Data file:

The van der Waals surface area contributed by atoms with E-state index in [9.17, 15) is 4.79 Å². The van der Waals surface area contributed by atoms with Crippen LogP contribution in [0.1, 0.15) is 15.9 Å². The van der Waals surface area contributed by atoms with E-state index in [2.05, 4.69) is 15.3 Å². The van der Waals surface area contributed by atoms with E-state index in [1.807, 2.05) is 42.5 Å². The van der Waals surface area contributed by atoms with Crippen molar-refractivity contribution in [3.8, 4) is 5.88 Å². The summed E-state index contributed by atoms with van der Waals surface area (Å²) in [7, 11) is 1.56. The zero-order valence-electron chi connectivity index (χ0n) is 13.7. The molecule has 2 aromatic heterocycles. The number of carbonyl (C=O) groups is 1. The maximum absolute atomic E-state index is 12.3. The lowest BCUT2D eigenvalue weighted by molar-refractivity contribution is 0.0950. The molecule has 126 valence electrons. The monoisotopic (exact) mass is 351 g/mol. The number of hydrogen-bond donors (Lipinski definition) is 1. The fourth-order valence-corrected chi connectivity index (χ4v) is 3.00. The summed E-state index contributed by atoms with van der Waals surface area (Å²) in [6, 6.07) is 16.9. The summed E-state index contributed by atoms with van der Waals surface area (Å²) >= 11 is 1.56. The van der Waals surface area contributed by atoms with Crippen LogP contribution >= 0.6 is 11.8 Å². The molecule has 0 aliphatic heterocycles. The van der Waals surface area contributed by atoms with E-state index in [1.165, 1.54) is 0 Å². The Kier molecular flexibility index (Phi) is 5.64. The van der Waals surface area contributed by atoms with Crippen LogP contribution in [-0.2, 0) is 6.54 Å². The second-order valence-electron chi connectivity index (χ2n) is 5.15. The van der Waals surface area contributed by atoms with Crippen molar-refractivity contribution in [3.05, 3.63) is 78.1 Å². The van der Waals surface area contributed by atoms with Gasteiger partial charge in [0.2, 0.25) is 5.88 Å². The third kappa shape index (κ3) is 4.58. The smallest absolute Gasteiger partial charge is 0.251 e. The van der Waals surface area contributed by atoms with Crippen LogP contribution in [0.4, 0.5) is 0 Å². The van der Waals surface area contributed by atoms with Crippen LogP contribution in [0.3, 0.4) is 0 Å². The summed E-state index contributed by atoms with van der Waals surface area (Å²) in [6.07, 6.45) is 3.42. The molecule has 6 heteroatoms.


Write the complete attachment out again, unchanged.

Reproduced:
The van der Waals surface area contributed by atoms with E-state index in [9.17, 15) is 4.79 Å². The van der Waals surface area contributed by atoms with Crippen LogP contribution in [0.1, 0.15) is 15.9 Å². The van der Waals surface area contributed by atoms with E-state index in [2.05, 4.69) is 15.3 Å². The van der Waals surface area contributed by atoms with E-state index in [1.807, 2.05) is 42.5 Å². The van der Waals surface area contributed by atoms with Crippen molar-refractivity contribution in [3.8, 4) is 5.88 Å². The summed E-state index contributed by atoms with van der Waals surface area (Å²) in [7, 11) is 1.56. The zero-order valence-electron chi connectivity index (χ0n) is 13.7. The molecule has 2 aromatic heterocycles. The number of carbonyl (C=O) groups is 1. The maximum absolute atomic E-state index is 12.3. The lowest BCUT2D eigenvalue weighted by molar-refractivity contribution is 0.0950. The molecule has 126 valence electrons. The monoisotopic (exact) mass is 351 g/mol. The number of hydrogen-bond donors (Lipinski definition) is 1. The fourth-order valence-corrected chi connectivity index (χ4v) is 3.00. The summed E-state index contributed by atoms with van der Waals surface area (Å²) in [6, 6.07) is 16.9. The summed E-state index contributed by atoms with van der Waals surface area (Å²) >= 11 is 1.56. The van der Waals surface area contributed by atoms with Crippen LogP contribution >= 0.6 is 11.8 Å². The molecule has 0 aliphatic heterocycles. The van der Waals surface area contributed by atoms with E-state index in [1.165, 1.54) is 0 Å². The Kier molecular flexibility index (Phi) is 5.64. The van der Waals surface area contributed by atoms with Crippen LogP contribution in [-0.2, 0) is 6.54 Å². The second-order valence-electron chi connectivity index (χ2n) is 5.15. The van der Waals surface area contributed by atoms with Crippen molar-refractivity contribution in [3.05, 3.63) is 78.1 Å². The van der Waals surface area contributed by atoms with Gasteiger partial charge in [0.2, 0.25) is 5.88 Å². The third kappa shape index (κ3) is 4.58. The smallest absolute Gasteiger partial charge is 0.251 e. The van der Waals surface area contributed by atoms with Crippen LogP contribution in [0.4, 0.5) is 0 Å². The van der Waals surface area contributed by atoms with Crippen LogP contribution in [0.3, 0.4) is 0 Å². The summed E-state index contributed by atoms with van der Waals surface area (Å²) in [6.07, 6.45) is 3.42. The molecule has 6 heteroatoms.